|Making Proteins From Genes
|Genes within DNA strands produce proteins, chains of amino acids, that regulate the body's
functions. There are 20 different amino acids which can be combined to create countless proteins. This is done
is through a marvelous transcription and translation process.
First the DNA strand separates and then the base pairs in the "sense strand" are transcibed into messenger
RNA, or mRNA for short. In the transcription, DNA bases are matched up with their corresponding pairs, with the
exception of Adenine, which is matched up with uracil instead of thymine. mRNA is then processed in groups of 3
base pairs. These 3 base pair combinations called "codons." The codons are then translated by ribosomes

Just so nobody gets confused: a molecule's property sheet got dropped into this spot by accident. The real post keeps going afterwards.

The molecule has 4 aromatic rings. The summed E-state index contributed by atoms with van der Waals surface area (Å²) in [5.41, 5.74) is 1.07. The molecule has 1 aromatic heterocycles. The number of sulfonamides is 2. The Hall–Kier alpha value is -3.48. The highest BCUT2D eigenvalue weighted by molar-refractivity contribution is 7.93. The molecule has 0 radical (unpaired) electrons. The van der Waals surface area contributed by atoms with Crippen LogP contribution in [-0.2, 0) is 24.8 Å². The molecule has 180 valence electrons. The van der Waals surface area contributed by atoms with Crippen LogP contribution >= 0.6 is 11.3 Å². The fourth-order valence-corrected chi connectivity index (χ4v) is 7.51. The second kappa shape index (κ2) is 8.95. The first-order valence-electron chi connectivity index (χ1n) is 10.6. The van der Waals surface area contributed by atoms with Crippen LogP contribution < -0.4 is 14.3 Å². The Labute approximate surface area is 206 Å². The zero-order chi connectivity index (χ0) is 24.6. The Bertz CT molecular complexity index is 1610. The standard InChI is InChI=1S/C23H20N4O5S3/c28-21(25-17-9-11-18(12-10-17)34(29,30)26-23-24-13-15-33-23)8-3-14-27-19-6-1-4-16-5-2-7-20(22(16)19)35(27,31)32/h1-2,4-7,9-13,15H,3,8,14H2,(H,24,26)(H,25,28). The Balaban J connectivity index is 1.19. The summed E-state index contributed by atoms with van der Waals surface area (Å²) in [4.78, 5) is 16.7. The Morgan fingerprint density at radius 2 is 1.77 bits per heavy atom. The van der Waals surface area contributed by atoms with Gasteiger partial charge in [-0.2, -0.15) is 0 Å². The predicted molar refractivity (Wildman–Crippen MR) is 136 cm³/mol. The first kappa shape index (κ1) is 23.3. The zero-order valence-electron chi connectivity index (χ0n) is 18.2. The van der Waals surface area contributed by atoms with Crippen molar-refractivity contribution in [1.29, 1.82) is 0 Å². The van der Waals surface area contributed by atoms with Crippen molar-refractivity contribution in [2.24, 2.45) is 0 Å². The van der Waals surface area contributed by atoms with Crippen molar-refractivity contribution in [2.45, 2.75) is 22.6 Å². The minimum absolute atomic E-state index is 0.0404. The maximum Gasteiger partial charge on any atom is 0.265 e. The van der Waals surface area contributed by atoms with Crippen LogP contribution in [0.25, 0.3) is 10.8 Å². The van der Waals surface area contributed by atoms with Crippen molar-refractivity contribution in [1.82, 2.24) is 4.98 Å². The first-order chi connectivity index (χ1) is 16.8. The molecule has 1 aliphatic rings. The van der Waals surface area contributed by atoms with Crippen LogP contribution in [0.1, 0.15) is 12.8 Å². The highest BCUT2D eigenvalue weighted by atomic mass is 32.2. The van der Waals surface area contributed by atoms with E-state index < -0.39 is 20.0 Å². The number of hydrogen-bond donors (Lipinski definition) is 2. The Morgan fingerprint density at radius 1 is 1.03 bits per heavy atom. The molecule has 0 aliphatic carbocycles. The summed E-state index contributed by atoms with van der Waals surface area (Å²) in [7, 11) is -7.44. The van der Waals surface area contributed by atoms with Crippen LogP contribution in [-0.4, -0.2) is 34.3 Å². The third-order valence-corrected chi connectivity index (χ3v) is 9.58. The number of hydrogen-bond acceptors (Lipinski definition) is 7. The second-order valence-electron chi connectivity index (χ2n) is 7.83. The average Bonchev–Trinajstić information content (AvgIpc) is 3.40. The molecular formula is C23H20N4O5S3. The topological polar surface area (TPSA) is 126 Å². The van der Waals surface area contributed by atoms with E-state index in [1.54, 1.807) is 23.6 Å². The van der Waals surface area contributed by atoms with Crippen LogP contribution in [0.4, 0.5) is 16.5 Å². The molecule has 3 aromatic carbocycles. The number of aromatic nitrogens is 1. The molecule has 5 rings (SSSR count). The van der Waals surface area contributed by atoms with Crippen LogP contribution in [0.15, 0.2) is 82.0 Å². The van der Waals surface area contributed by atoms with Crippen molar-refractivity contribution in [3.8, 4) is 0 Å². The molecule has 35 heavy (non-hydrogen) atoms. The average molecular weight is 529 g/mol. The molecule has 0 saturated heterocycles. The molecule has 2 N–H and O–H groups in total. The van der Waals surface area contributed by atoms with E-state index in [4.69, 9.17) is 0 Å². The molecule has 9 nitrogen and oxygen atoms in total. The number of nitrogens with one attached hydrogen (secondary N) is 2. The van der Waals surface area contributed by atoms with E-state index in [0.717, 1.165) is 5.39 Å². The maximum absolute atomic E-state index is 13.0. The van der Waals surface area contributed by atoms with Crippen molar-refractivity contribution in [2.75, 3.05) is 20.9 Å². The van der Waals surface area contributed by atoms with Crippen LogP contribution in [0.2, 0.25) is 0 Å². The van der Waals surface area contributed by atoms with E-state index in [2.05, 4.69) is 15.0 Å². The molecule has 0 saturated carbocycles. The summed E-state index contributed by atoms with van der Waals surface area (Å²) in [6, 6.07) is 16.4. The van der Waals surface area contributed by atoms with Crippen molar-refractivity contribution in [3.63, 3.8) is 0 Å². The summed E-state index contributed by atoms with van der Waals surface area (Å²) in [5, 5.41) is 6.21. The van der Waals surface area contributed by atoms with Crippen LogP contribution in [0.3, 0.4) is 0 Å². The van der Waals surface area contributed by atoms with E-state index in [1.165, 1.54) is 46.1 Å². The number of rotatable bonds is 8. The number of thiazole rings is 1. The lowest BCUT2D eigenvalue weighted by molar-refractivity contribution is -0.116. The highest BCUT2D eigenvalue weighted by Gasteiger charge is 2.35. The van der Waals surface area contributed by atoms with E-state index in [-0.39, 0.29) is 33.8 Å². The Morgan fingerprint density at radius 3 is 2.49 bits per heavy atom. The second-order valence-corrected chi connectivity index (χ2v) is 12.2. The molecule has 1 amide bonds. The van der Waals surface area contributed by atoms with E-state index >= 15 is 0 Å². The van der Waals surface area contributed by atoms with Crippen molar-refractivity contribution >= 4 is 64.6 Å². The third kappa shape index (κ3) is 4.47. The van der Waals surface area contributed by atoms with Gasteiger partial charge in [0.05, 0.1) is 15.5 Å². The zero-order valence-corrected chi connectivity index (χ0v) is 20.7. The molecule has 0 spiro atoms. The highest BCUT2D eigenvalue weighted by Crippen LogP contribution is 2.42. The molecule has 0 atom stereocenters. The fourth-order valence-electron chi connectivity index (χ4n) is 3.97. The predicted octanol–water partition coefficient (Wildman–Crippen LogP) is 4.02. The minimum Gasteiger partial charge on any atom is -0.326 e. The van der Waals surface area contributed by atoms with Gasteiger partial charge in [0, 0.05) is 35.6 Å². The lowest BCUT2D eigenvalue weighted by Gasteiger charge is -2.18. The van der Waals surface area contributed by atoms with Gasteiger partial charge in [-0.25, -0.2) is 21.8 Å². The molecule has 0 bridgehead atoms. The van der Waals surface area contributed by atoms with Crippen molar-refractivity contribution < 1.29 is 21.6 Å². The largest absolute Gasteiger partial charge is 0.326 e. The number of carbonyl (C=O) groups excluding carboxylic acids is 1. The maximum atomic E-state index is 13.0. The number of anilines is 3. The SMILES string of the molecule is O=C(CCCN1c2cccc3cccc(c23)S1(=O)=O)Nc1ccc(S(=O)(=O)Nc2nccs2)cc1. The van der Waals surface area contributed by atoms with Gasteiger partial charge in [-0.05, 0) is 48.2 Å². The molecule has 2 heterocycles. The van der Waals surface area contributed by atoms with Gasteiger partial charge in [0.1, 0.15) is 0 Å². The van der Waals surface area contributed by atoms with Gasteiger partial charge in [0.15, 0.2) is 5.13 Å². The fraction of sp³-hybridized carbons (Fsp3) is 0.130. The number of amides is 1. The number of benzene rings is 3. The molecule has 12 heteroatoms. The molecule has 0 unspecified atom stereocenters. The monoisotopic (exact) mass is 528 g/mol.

to generate specific amino acids.
||All amino acids share common chemical elements and structure. The diagram at the right shows
the general format of an amino acid. The "R" in the diagram represents the unique part of amino acid.
|Each of the amino acids is represented by a one letter abbreviation. The table at the right
lists the single letter abbreviations and the full names of each amino acid. Special sequences called "stops"
indicate the end of each protein. In the applet stops are displayed as blanks.
|Try this applet. Makeup a DNA sequence using the buttons for A (Adenine), C (cytosine), G
(guanine), and T (thymine). For each three bases the program will transcribe a mRNA sequence. Press the "Map
Amino Acids" button and the corresponding amino acid sequence will be displayed. The single letter amino acid
abbreviation matches up with its full name in the table above.
|Copyright (c) 2004 by Sawatch Software, Inc.
Credits: DNA image courtesy of CNN.com
Last updated July 6, 2004